The superlative, yet oddly under rated character actor. Who seemed to have been born with a glistening of shiny perspiration and wet packed down hair. Who began making his mark in many slimy to creepy roles in television before catching attentions in Sam Peckinpah’s Ride the High Country in 1962. As Henry Hammond, who obstinately refuses to take a bath for his older brother, Billy’s (James Drury) upcoming wedding. The kind of sweat stained Union Suit or long handles and blue jeans kind of custom fitted, ride upwind western roles that Peckinpah and Oates knew and embraced all too well. Making the most of Mr. Oates physical presence.And a voice that made everything he said sound dirty. In a business marriage of sorts. That Mr. Oates would revel in as amnestied confederate soldier, O.W. Hadley to in Major Dundee three years later.
Returning to the well once again as racist patrolman, Sam Wood in In the Heat of the Night. Where he excels in slimy creepiness as a cop whose town is his own private playpen. Getting way with quite a lot before the walls start closing in. Which opened the flood gates to return under Peckinpah’s reins. As Lyle Gorch. Younger brother of Ben Johnson’s wizened, Tector. Who ride with William Holden’s Pike Bishop and Ernest Borgnine’s Dutch Engstom. In The Wild Bunch. Ia dust and sweat, south of the border eulogy to the fading west through changing times and technology. From its first failed bank robbery. Through a full blown taking of a train and the explosive destruction of its trestle bridge and weapons hijack. Mr. Oates’ Lyle is more than along for the ride. Not saying a lot while being the low man in the power structure. He is where he has to be. And quick to fall in line and prep his pistols and shotgun as the bunch assembles for its final showdown. Very heady stuff, indeed!
That is taken down just a notch for Mr. Oates’ G.T.O. in Monte Hellman’s cross country race and road trip film, Two Lane Blacktop in 1971. Where G.T.O. challenges James Taylor’s “The Diver”, Dennis Wilson’s “Mechanic” and his ’55 Chevy in a race to Washington, DC. Where the loser’s pink slip will be surrendered. Oates is in his element weaving through highway traffic and staying ahead of Taylor’s ’55. In a film with Harry Dean Stanton and Laurie Bird as hitchhikers. That was the direct competition to Vanishing Point and Dirty Mary Crazy Larry in the very early 1970s.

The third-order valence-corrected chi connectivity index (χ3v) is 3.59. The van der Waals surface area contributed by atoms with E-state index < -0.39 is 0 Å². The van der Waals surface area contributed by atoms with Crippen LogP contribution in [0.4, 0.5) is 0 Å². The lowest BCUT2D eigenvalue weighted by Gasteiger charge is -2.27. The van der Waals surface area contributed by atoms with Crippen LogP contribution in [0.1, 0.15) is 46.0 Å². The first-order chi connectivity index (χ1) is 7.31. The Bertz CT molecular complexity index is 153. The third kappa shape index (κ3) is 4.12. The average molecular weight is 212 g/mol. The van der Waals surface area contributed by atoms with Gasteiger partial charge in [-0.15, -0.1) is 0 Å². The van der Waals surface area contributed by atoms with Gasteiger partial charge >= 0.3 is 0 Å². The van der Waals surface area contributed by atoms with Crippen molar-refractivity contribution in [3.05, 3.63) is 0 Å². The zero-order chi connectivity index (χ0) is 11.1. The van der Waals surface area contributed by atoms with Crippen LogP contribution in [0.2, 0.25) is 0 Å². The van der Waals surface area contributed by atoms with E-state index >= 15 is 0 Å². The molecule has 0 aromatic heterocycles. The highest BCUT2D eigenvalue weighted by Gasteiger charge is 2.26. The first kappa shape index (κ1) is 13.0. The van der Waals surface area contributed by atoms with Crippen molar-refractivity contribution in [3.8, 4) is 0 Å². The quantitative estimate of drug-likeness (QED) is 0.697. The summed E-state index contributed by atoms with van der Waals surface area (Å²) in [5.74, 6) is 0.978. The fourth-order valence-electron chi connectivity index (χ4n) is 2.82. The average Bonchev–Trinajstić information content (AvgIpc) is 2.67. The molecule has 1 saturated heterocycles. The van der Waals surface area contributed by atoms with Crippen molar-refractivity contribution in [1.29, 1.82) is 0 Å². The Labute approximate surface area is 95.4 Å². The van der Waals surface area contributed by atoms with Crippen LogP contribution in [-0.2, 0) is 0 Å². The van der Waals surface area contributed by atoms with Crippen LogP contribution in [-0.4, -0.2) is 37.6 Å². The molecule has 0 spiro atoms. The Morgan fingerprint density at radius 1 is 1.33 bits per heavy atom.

Which gave way for Mr. Oates to have top billing and star in the John Milius written and directed Dillinger in 1973. In a strongly cast and more historically honest depiction of the legend. With Ben Johnson’s Melvin Purvis and local city and back hills law in pursuit. Then taking a brief side step as the disgustingly abusing Father in Terrance Mallick’s groundbreaking take on Charley Starkweather’s cross country shooting spree, Badlands in 1973.
Setting the stage for Mr. Oates’ Magnum Opus to “Sweaty Men” films. As three time loser, hit rock bottom expatriate, Bennie. In Peckinpah’s Bring Me the Head of Alfredo Garcia. Which was universally panned and slammed when first released. Yet has grown in credibility and well earned stature through the years. A film that could easily be mistaken for a turn of the century Western for its first twenty minutes. Yet, holds that mystique throughout. With classic convertibles and long black limos replacing horses. Deals and double crosses pile on top of deals and double crosses. With elegant hired hit men close behind. And Bennie looking three miles of bad road rumpled, unkempt and sweat soaked through countless scenes. As he strives to complete his ghastly task and get its million dollar reward.
Very familiar and well used soil to return to for Thomas McGuane’s written and directed, Key West fishing feud, 92 in the Shade. Where Mr. Oates’ well established charter captain, Nichol Dance barely tolerates Peter Fonda’s transplanted upstart, Tom Skelton. In an intriguing, shot on location, backyard gem that seethes with South Florida temper taunting heat and humidity. Along with Steve Carver’s medium budgeted, 1976 take on Kyle Onstett and Lance Horner’s “Falconhurst” series of novels in Drum. With Oates as Maxwell Hammond, owner of the Falconhurst plantation. Pam Grier, Jim Norton, Yaphett Kotto and all its unseen inner workings. In a film that is a lot more honest than the recently raved, Django Unchained, but could never be made today!